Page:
Table of Contents
- 2The size of the thing
- 3About the measurements used
- 4A visual index
- 5Overview of the head
- 6Step 1.1. The head side-frames.
- 7Step 1.2. The head inner support structure.
- 8Step 1.3. The form (mold) for the hypertufa.
- 9Step 1.4. Hypertufa
- 10Placing the hypertufa
- 11Hypertufa - The curing process
- 12Step 1.5. Slurry
- 13Off with the formwork
- 14Step 1.6. The head side-covers and the crown
- 15The crown
- 16Fixing the trim to the side-covers
- 17Step 1.7. Fiberglass
- 18Step 1.8. Paint - undercoating the head
- 19Overview of the body frame
- 20Step 2.1. Shaping the frame members
- 21Step 2.2. Cutting the frame members to length
- 22Step 2.3. Making the wall frames
- 23Step 2.4. The body frame
- 24Step 2.5. The shackles
- 25Overview of the Neck
- 26Step 3.1. The neck - making the box unit
- 27Step 3.2. The aluminum angle for the sign
- 28Step 3.3. Internal perimeter pieces
- 29Step 3.4. Fitting the neck
- 30Step 3.5. The telephone sign
- 31Step 4.1. The trim around the door and window openings
- 32Door and window overview and plan
- 33Step 4.2. Wood for the door and windows
- 34Step 4.3. Joining the stiles and rails
- 35Step 4.4. Notching the muntin bars
- 36Step 4.5. Fixing the muntin bars
- 37Step 4.6. Painting the door and windows
- 38Step 4.7. The acrylic sheet
- 39Step 5.1. Making the base
- 40Step 5.2. Some painting
- 41Step 6.1. Putting it all together
- 42Some strengthening and the door closer
- 43The desired effect
- 44Step 7.1. The rose and ceiling
- 45Making the rose pattern
- 46Marking, drilling, and cutting the rose
- 47Tapering the rose
- 48Painting and fitting the ceiling and rose
- 49The light goes on
- 50The plans
Some strengthening and the A horizontal framing member above the door/window opening. closer
I fitted two 10″ (250mm) Covered with a protective coating of zinc. angle brackets to the front wall, one each side at the inside top corners.
That would help The part of the plywood wall panels that overlaps the door and window frame, and protrudes into the door or window area and covers any gaps between the door/window and the surrounding frame. It acts as a stop for the door and also stops the rain getting in. any sideways warp.
On the side where the door closed I ran a piece of 3/16″ (4mm) thick x 1 3/8″ (40mm) wide aluminum strap down the inside of the A stud (a vertical framing member) each side of a door opening., fixed half on and half off.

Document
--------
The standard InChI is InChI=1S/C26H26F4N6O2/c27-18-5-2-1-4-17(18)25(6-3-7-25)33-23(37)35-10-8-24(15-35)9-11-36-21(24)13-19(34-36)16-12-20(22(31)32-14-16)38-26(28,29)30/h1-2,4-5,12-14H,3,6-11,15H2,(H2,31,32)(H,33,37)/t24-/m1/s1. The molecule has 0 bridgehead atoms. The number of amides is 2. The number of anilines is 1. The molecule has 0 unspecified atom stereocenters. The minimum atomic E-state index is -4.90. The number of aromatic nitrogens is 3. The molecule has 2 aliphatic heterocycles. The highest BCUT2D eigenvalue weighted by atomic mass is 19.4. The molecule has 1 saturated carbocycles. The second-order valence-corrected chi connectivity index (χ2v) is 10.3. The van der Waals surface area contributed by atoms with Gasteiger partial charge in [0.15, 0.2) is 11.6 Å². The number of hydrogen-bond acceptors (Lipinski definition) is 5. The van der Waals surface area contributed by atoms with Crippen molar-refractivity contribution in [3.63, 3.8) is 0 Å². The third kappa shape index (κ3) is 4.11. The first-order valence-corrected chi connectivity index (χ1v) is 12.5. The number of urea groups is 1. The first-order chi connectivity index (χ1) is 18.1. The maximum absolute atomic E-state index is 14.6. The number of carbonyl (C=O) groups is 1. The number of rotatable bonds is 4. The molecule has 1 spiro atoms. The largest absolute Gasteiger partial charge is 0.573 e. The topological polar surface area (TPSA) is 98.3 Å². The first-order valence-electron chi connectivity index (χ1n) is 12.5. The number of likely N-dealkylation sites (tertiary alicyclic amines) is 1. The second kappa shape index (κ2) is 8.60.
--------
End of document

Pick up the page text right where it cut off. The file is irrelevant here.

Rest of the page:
The protruding half (the half off bit) acted as a A strip of wood or a small batten that is attached to the door jambs on both sides and on top of the door thus stopping or limiting draught and/or rain..
I also fixed a thin galvanized The top or bottom horizontal framing member of the wall. to each top corner of the side walls for added strength – once painted red they wouldn’t be noticed.
The door closer
The fly-screen door (on the front door of our house) had an old style door closer on it – a spring/cushion type.
Needless to say, I took it off and fitted it to the telephone Rough grade timber. door.
Uh-oh. That didn’t go down too well with my dear wife.
I don’t think some women understand the psyche of a DIYer on a mission. If he spots a part he needs he will grab it regardless of what it is doing or holding up.
I vaguely remember hearing the words, “if you like the telephone box so much – go and sleep in it.”
Anyway, it only took a month and a new fly-screen door for things to get back to normal around the household.
Meanwhile, back to the job. I also fixed a chain to the top of the door to stop the door from opening too far and putting undue pressure on the door closer, as I knew that the grandkids and their friends would be in and out of the phone box like a dog at a fair, and that the door would get more than its share of punishment.